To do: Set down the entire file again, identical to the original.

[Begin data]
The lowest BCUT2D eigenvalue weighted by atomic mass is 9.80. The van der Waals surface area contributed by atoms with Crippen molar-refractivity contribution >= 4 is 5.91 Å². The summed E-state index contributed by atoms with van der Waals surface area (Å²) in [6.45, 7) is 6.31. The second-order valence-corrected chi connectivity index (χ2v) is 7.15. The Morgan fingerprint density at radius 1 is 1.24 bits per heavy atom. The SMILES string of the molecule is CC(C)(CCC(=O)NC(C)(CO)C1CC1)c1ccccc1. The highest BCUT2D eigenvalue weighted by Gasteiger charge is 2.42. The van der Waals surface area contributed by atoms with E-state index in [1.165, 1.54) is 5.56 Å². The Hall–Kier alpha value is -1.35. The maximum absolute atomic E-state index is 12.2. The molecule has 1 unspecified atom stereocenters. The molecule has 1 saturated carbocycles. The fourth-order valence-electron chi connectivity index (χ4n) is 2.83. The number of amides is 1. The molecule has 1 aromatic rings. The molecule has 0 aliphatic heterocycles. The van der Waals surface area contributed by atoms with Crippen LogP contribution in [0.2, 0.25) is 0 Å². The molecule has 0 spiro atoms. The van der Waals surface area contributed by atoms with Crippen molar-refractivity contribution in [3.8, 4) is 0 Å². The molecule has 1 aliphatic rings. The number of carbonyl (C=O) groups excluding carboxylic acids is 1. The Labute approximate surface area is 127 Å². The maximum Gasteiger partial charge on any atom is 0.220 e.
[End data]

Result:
The lowest BCUT2D eigenvalue weighted by atomic mass is 9.80. The van der Waals surface area contributed by atoms with Crippen molar-refractivity contribution >= 4 is 5.91 Å². The summed E-state index contributed by atoms with van der Waals surface area (Å²) in [6.45, 7) is 6.31. The second-order valence-corrected chi connectivity index (χ2v) is 7.15. The Morgan fingerprint density at radius 1 is 1.24 bits per heavy atom. The SMILES string of the molecule is CC(C)(CCC(=O)NC(C)(CO)C1CC1)c1ccccc1. The highest BCUT2D eigenvalue weighted by Gasteiger charge is 2.42. The van der Waals surface area contributed by atoms with E-state index in [1.165, 1.54) is 5.56 Å². The Hall–Kier alpha value is -1.35. The maximum absolute atomic E-state index is 12.2. The molecule has 1 unspecified atom stereocenters. The molecule has 1 saturated carbocycles. The fourth-order valence-electron chi connectivity index (χ4n) is 2.83. The number of amides is 1. The molecule has 1 aromatic rings. The molecule has 0 aliphatic heterocycles. The van der Waals surface area contributed by atoms with Crippen LogP contribution in [0.2, 0.25) is 0 Å². The molecule has 0 spiro atoms. The van der Waals surface area contributed by atoms with Crippen molar-refractivity contribution in [3.8, 4) is 0 Å². The molecule has 1 aliphatic rings. The number of carbonyl (C=O) groups excluding carboxylic acids is 1. The Labute approximate surface area is 127 Å². The maximum Gasteiger partial charge on any atom is 0.220 e.